When in confusion or doubt (which can, no doubt, be confusing), Allister tended to find himself in a seedy pub called Deke's. And it was not necessarily the call of scotch that brought him. And it was not necessarily the strong service qualities of the one-eyed bartender whose range of politeness leaped from savage glares at strangers to a lack of savage glares at regulars. No, those qualities-though intriguing-were not what drew Allister to Deke's.
When Allister's mind was a mess, he would push open the beaten wooden front door of Deke's and walk past the one-eyed bartender who politely held back a glare. The bartender would hand him a tumbler of scotch and Allister would reach back for it in mid-stride and continue walking. He would open the skeleton of a door, whose panels had mostly been punched or kicked out (or had chosen to leave for more peaceful settings on park benches and beach chairs). Three slats were all that remained and clung to the baseboards for all time. And, collectively, this communion held the doorknob.
Allister would walk down the steps to the basement where two lanterns made vague attempts to light the room. The smoke of cigars and pipes would twirl and climb and escape rather easily past the skeleton of a door. And Allister would submerge into the smoke, into the mustiness of the dim basement. And, here, he would find a collective of philosophers and idealists whose theories and hypotheses could not be found in any library.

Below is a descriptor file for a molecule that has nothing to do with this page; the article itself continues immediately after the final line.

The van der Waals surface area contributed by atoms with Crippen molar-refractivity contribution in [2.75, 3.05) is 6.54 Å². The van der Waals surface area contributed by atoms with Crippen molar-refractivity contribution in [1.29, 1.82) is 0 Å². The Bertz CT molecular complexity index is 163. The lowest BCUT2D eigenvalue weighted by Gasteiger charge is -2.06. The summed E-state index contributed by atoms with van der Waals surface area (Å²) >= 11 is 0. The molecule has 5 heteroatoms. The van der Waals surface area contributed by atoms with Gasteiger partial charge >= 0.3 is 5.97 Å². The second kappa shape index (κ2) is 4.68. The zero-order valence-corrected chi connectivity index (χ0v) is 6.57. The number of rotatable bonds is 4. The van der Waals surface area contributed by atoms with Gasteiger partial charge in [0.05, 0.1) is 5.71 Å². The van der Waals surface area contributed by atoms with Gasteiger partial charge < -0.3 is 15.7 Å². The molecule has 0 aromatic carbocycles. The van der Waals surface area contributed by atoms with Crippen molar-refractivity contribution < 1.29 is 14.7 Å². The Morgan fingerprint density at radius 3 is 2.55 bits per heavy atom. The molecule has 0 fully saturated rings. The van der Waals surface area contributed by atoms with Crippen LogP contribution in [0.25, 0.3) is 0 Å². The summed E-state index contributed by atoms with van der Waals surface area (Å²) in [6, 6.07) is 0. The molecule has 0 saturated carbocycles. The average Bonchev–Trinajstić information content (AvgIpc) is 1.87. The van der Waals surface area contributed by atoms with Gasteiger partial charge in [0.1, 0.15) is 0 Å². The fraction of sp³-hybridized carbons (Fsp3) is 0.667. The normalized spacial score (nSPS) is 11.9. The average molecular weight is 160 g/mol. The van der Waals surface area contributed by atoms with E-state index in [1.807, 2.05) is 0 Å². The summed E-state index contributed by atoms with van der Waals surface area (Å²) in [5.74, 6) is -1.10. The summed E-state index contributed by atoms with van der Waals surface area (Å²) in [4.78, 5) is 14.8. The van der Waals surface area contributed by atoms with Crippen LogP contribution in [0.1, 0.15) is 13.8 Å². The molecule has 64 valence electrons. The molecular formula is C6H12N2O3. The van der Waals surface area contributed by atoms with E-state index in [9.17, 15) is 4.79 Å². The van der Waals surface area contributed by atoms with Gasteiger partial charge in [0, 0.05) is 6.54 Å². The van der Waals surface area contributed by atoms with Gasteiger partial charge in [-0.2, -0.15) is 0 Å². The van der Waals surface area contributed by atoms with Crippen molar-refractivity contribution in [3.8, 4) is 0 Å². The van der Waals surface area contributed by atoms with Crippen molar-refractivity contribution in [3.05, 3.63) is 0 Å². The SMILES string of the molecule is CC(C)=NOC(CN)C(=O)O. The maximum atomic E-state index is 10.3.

There was Professor Faylag, still attempting to prove to anyone who would listen that perpetual motion machines could be made of any three objects. And Doctor Hale who, in his studies, was now on two years of forced insomnia in an attempt to prove that, with less sleep comes more life. And, of course, Leonard Who Has No Last Name whose bar tab, if printed would reach above the smoky depths of the basement and curl around the bar and past the glaring one-eyed bartender and out the door of Deke's, unrolling for miles and miles and perhaps miles more.
The tab was an example of Leonard's theory in a newly conjured field of study, evolutionomics. The main idea being that it was one's responsibility in life and for the universe to acquire as much debt as possible. For, when that large comet called The End hits the planet or when the planet gags forth all its magma insides, the only thing that will not be pulverized and/or magma-ized will be this debt. The debt will collect in the cosmos, a lasting memory to what we and the earth were. Eventually, what we have owed will swirl, will combine with each other and with space dust. And what was once debt will, then, wait patiently for the acquisition, for the nudge towards becoming a galaxy. This could be space dust, this could be floating single-celled organisms, this could be hydrogen or nitrogen or oxygen. But, something. Something to add to this negative collection of numbers and even it all out again-to form oceans and valleys and mountains that drip rivers. And, life would begin anew.
Allister would bake in this oven of cigar and pipe smoke and absurd ideas. And he would breathe in deep. He would absorb it all or as much of it as possible. He would sprout wings where his arms were and remove the top of his head, tilt it over, and let his brain spill out like yolk and sit. There was too much to think about. One needs to escape. One needs and must tip thoughts over. Like one of those glass globes filled with water and flakes. Where you turn the globe over and the flakes collect at the top. You set the globe back on its base, so that the city once again sits upright. And, just like that, it is snowing underwater.